Helena Vesty


In my four years as a journalist I have immersed myself in my newsroom, tackling every field from breaking news live from scenes, legally complex court reports, long-form features, to my work now as a specialist in health. I have made it my mission to show the humanity of each story I cover, showing real people at the centre of social issues.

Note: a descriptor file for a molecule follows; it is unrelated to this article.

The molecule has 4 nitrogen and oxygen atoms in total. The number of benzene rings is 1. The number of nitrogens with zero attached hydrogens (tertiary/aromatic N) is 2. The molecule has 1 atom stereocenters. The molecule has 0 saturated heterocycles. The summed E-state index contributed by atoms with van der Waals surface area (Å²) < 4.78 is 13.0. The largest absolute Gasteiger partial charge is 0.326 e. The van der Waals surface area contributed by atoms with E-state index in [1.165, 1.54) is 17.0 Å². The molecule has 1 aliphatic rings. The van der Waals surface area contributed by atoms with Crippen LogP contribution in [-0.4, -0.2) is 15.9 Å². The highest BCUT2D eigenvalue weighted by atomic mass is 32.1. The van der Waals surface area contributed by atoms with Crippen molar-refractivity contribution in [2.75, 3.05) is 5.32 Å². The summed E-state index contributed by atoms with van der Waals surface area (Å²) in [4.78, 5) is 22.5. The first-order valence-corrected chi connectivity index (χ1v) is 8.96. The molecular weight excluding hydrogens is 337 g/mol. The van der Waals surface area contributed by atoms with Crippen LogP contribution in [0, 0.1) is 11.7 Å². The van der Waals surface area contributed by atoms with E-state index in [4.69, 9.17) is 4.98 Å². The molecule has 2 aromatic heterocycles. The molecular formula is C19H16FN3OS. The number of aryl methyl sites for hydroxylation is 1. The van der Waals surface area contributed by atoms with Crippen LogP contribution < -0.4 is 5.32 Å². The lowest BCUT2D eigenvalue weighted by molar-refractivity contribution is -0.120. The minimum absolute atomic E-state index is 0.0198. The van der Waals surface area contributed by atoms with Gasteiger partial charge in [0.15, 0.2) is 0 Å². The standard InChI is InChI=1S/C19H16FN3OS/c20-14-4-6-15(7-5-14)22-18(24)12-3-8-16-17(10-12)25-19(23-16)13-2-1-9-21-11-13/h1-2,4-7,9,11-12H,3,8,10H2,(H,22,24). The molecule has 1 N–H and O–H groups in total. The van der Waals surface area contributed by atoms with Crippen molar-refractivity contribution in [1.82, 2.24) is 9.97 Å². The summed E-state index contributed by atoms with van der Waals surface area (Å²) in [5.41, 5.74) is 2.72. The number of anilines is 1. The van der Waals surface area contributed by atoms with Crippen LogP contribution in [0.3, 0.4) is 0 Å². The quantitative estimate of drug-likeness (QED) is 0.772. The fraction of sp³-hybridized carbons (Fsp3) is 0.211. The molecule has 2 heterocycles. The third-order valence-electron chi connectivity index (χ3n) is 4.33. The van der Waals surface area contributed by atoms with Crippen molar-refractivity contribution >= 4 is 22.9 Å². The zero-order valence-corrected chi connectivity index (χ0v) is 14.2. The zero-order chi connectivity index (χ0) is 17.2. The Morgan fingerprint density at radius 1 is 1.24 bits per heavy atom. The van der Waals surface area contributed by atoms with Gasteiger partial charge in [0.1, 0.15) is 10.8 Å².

Ambulance death - I got this story through a contact I have spent a year developing trust with, a senior source within the NHS. I then corroborated the information quickly with a second source within ambulance service. I set the death in the context of the mounting pressures on the NHS and ambulance services. Not only was this a personal tragedy for the patient and their family, but staff explained that such a death was shockingly viewed as inevitable and likely to happen again among the workforce. The story went national, including in MailOnline and BBC, and I received multiple follow up leads from patients with similar experiences, and staff pushed to extremes. Omicron - This investigation took a number of months. I approached NHS staff from different departments, all around the country, to prove that Omicron almost broke the health system in both Greater Manchester and beyond. My colleague assisted by confirming some of the lines with high-level contacts and planned the writing with me. The testimony of NHS staff, who had to be sensitively approached and interviewed several times, proved that the pressure Omicron put on an already flagging NHS created danger for patients. We had to win the trust of NHS staff carefully as it is in their contracts to not speak to the press and they could lose their jobs if we did not approach this correctly. Legoland - This story came from a contact meeting I had with a local police officer on my patch. The officer mentioned one estate that he was particularly concerned about, dubbed ‘Legoland’ by locals, built in a low ditch - hidden from any other main roads surrounding it. The officer told me the estate had been forgotten in comparison to areas of Greater Manchester that were getting investment, and was plagued by drug dealers. I spoke to older residents to confirm how Legoland had earned its a name, unearthing a long forgotten controversy - the estate was supposed to be rebuilt but was now, instead, one of the only remaining prefab estates in the region. A photographer and I went to the estate to talk to residents about the pervasive drug and antisocial behaviour problems. I also wanted to capture that while there were difficulties, people still had to live their daily lives here. It became a moving piece about an estate and group of people literally hidden from society’s view. Residents later got in touch to thank me for covering the issues that made them scared to walk through their estate.